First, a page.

World Aids Day Commemoration,
Address by Deputy President, Mr Jacob Zuma Bloemfontein,
Free State 1 December 21003
The Premier of the Free State,
The Minister of Health,
Fellow South Africans,
We meet once again, to mark this annual event, at which
we take stock, and also recommit ourselves to working
even harder, to turn the tide against HIV and AIDS.
As we meet, we must applaud the contribution of many
sectors of our society, in combating this disease.
Allow me also, from the onset, to join President Mbeki
in paying tribute to the icon of our struggle, Former
President Mandela, for his sterling work in the fight
His mobilization of the international community, as
happened with the 46664 weekend concert in Cape Town,
makes us all continue to admire him for his selflessness,
and his resolve to constantly seek to improve the lives
Since last year's World Aids Day, we have seen much
progress in efforts to contain and curtail HIV and AIDS.
We believe that the awareness levels have resulted in
more and more people taking personal responsibility
for their actions and behaving cautiously. We are also
encouraged that there is now more openness about the
disease, which creates a better environment for prevention
work, as well as dealing with the impact of the epidemic
in our communities.
The disease is still affecting us in many ways, but
the unity of purpose in combating it and assisting those
affected is encouraging and gives us all hope. We have
always emphasized that combating HIV and AIDS is the
responsibility of every South African, and every sector,
be it women, men, youth, businesspeople, traditional
healers, traditional leaders, academics, People Living
with Aids and any other social group.
Having always emphasized the important role played
by each sector, I must today single out men. The government's
biggest HIV and AIDS communications campaign, KHOMANANI,
has targeted men as one of the foundations of family
and society, and as care-givers, husbands and partners,
and as fathers and as sons.
The adherence of men to the prevention message is important,
given that many women are dependent on them economically
and socially. Due to our patriarchal history, some women
are unable to negotiate precautionary measures in relationships,
putting them at risk. We therefore urge men to act responsibly,
and demonstrate that they care for the well-being of
their partners and their families.
We applaud all men who have taken this campaign to
heart, and who are part of the solution. Ladies and
gentlemen, we are pleased that our Five Year Plan for
HIV, AIDS and Sexually Transmitted Diseases has stood
the test of time. It has provided guidance to all levels
of government and to our partners, about how to take
this battle forward. The plan consists of four priority
Preventing further HIV infections, through a combination
Treatment, care and support for those who are HIV-positive
and those close to them.
Research and monitoring, including ongoing research
into an AIDS vaccine.
Asserting the human and legal rights of all affected
As part of expanding access to treatment, and falling
within the ambit of this five-year plan, more than a
week ago, the Cabinet released an Operational Plan for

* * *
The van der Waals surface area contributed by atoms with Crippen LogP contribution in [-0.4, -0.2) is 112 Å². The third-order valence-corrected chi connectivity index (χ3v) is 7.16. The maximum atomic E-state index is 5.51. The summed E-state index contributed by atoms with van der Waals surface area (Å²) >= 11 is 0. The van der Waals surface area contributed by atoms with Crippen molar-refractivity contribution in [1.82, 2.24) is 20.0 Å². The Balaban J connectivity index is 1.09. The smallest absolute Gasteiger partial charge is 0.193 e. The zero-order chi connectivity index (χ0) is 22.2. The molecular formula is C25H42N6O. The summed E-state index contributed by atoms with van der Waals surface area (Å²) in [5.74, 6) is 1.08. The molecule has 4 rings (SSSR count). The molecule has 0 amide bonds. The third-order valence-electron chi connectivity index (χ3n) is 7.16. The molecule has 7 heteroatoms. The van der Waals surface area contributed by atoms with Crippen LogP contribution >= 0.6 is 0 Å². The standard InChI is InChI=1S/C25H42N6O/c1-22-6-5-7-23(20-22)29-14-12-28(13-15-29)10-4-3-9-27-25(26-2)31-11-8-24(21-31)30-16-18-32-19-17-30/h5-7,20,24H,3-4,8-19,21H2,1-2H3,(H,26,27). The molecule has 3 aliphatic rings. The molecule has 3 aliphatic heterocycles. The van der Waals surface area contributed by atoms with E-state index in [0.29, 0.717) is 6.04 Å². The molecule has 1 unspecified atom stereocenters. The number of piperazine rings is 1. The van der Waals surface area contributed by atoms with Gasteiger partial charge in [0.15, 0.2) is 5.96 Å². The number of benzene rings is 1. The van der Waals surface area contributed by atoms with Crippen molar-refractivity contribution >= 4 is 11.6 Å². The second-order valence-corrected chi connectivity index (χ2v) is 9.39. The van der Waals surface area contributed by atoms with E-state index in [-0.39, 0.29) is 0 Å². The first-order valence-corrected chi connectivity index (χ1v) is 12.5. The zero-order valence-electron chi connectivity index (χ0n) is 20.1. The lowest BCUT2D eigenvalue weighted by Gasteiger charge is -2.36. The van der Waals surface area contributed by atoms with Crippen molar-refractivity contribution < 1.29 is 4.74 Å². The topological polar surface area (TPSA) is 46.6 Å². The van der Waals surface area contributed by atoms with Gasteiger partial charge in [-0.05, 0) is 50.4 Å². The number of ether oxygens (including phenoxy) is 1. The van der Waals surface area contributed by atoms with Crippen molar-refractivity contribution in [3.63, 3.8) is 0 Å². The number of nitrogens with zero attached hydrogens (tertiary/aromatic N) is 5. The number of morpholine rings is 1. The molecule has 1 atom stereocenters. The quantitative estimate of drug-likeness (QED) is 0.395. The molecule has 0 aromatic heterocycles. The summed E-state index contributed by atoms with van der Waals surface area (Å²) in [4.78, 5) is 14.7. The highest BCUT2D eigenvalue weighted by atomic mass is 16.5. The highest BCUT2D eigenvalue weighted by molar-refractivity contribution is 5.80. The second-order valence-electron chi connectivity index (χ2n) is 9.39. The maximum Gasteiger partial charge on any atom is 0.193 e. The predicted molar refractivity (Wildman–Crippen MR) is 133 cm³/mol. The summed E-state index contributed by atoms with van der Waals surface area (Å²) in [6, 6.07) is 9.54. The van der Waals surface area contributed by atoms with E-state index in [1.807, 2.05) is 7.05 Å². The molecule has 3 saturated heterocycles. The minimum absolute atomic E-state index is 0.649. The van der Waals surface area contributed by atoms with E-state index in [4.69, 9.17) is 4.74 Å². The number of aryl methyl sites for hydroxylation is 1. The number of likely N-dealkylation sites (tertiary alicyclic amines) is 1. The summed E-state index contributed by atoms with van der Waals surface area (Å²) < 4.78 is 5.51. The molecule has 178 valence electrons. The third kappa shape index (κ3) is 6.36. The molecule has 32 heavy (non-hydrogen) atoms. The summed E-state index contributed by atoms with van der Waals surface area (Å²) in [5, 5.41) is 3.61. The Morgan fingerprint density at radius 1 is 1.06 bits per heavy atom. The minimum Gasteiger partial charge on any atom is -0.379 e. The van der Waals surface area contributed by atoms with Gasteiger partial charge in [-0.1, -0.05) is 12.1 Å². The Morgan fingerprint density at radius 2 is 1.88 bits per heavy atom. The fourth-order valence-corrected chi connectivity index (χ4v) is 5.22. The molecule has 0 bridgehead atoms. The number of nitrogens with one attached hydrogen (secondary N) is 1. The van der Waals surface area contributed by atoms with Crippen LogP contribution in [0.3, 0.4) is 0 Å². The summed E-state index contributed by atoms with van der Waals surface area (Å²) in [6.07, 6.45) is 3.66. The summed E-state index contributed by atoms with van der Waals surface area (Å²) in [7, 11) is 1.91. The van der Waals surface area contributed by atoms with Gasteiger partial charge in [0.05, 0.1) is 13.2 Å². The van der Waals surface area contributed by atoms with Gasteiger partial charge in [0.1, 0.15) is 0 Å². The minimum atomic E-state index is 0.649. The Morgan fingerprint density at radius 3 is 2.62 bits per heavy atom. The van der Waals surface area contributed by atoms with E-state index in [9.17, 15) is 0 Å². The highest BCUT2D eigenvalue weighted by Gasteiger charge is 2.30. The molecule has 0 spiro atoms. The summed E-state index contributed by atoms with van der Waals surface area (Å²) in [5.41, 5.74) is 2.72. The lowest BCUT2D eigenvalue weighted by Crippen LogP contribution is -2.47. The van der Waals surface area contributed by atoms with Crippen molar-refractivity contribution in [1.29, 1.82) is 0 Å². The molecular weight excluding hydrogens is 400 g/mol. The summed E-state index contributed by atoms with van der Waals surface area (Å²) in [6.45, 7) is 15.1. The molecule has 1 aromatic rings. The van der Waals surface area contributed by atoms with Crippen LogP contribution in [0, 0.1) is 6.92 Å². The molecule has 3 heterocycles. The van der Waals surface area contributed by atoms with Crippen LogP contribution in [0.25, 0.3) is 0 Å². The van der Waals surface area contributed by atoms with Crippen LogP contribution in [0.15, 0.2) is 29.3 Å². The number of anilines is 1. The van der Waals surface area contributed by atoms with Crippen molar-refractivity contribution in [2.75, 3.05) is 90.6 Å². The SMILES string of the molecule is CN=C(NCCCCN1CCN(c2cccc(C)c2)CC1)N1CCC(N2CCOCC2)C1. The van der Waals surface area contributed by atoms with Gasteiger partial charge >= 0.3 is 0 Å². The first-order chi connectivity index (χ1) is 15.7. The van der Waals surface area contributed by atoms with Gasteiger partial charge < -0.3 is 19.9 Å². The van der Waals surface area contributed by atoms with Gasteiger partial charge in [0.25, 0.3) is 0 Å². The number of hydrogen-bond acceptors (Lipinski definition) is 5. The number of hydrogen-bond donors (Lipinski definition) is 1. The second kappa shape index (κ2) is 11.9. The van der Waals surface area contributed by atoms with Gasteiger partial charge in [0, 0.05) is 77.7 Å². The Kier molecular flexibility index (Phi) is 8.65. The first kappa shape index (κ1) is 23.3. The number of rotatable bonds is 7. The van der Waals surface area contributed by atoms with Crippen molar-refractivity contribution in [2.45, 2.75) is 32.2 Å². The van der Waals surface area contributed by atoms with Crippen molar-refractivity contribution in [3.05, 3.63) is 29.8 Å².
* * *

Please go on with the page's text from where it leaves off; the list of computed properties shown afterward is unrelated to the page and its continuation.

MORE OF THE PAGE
Comprehensive Treatment and Care for HIV and Aids. Among
many other things, the plan provides for Anti-Retroviral
treatment in the public health sector.
We want to reiterate that despite all these measures
from government and its partners, there is still no
known cure for HIV/Aids; as a result, prevention remains
the most critical aspect of our campaign. Therefore,
changing lifestyles and behaviour remains our starting
point in managing the epidemic. To put it unambiguously,
ladies and gentlemen, our message is still: abstain,
be faithful to your partner or use a condom.
Ladies and gentlemen, you would have heard about the
support that our partners in this year's World AIDS
day - Pick 'n Pay, EasyPay, Spoornet and the Red Cross
- have lended to this specific campaign. We also want
to acknowledge the enormous contribution of the business
community to the HIV and AIDS programme. We are especially
mindful of the endeavours being made by the South African
Business Coalition on HIV and AIDS.
SABCOHA is growing in strength and activity. Its members,
such as Unilever, Standard Bank and Anglo American are
developing best practice materials and expertise and
getting ready to share them with other businesses and
I would also like to recognize Eskom's contribution
as well. Early this year, Eskom joined forces with The
Foundation of Professional Development and the Southern
African HIV Clinicians Society and Development Communication
Associates to launch the biggest HIV and AIDS training
intervention for medical practitioners.
The company committed a total of R6m over a period
of three years to ensure that Southern African medical
practitioners are trained in the effective treatment
of HIV/AIDS patients. We need more initiatives like
this and we are open to discussions with business on
how to deepen such partnerships.
The contribution of the business community and many
other sectors, confirms our optimism that the battle
against HIV and AIDS can be won. Fellow South Africans,
I am very happy to report that the country's co-ordinating
mechanism, the South African National AIDS Council,
has finalised its restructuring. This will no doubt
further improve the potential of this body to address
HIV and AIDS within the Partnership Against AIDS and
It is now my pleasure to introduce to you the new members
of SANAC. They are all committed to working harder than
ever before, to make our united response to the epidemic
effective and efficient.
Let us not lose hope. Together we can triumph.
I thank you.